I have decided to start a new feature, Weekly Branding Links. I spend the better part of my business day reading articles about branding, fashion and design trends (and the other half shopping), so I am linking out to some of my favorite sources on the topics of branding, collaborations, fashion, design and style.
Juicy Couture is staging a comeback at NYFW. Are you ready to take your velour track suit out of storage? Juicy Couture is staging a comeback with a runway show at the up-coming NYFW. Juicy Couture was sold to licensing company Authentic Brands Group in 2013 and various Juicy branded sub-labels have been for sale at stores like Kohl’s and Topshop ever since. Most recently, high end, edgy fashion label Vetements collaborated with Juicy Couture on a velour tracksuit which sparked the the brand owners to bring Juicy Couture back in fashion, in a big way. Reps for Juicy Couture have enlisted a panoply of influencers to plug the brand and share their own stories about Juicy Couture. Admit it, we all have our Juicy memories. So get ready to see Juicy Couture all over Insta. It will be interesting to see how this campaign is executed in this age of authenticity and transparency. Read more about it on Business of Fashion.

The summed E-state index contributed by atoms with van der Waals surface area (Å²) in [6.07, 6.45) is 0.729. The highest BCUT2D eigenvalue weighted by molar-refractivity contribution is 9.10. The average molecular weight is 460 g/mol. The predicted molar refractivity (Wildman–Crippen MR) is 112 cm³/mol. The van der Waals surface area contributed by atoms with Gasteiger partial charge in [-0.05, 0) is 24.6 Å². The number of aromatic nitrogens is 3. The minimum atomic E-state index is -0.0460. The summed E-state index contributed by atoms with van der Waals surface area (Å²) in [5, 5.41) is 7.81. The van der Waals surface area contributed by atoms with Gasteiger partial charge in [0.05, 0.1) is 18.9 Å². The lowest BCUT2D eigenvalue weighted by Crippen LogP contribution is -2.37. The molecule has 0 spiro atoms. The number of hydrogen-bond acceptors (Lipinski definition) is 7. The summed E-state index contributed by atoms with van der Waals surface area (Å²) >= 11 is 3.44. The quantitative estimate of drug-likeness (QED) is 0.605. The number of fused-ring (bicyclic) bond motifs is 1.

It’s an Influencer’s world, and we are just living in it. Speaking of influencer transparency, I want to delve more into the topic of influencers collaborating with brands in both the paid advertising and the licensing/branding contexts. These are two different things – with the former being an influencer getting paid to promote a product in a classic advertising sense and the latter being the influencer becoming a brand in and of itself (think Oh Joy or Who What Wear + Target or Something Navy + Nordstrom). I am going to write more about the rise of influencers as brands, so stay tuned. In the meantime, this article on The Fashion Law rates influencers based on compliance with FTC regulations and transparency with followers. I don’t know about you, but I often have trouble discerning ads vs. reality on Insta, so it’s interesting to see how the influencer rules are evolving. Read more about it on The Fashion Law.
Outdoor Voices and Bandier battle it out. Athliesure brands Bandier and Outdoor Voices are in a legal kerfluffle about the use of color blocking in their designs. Bandier create a house brand called We Over Me that looks surprisingly similar to OV. Ironically, I first discovered the OV brand at Bandier stores where they used to sell the brand. OV’s signature color blocked leggings have been copied by other big brands that make athliesure like Gap and Old Navy. However, there is more to this story and why Bandier and OV are battling it out in court and on social media. Read more about it on Fast Company
Designer choose collaboration over litigation. While on the topic of copyrights and lawsuits, Diet Prada has gained a cult fashion following (@Diet_Prada) by exposing designer copycats. There is a recent article written aboout how brand owners today are choosing collaboration over litigation when it comes to copycats. In my industry we call this a “resuscitated license” where the two opposing parties decide to peacefully partner together and share the wealth vs. pay lawyers to duke it out in court. Such is the case with Gucci + legendary Harlem designer Dapper Dan. Read more about it in WWD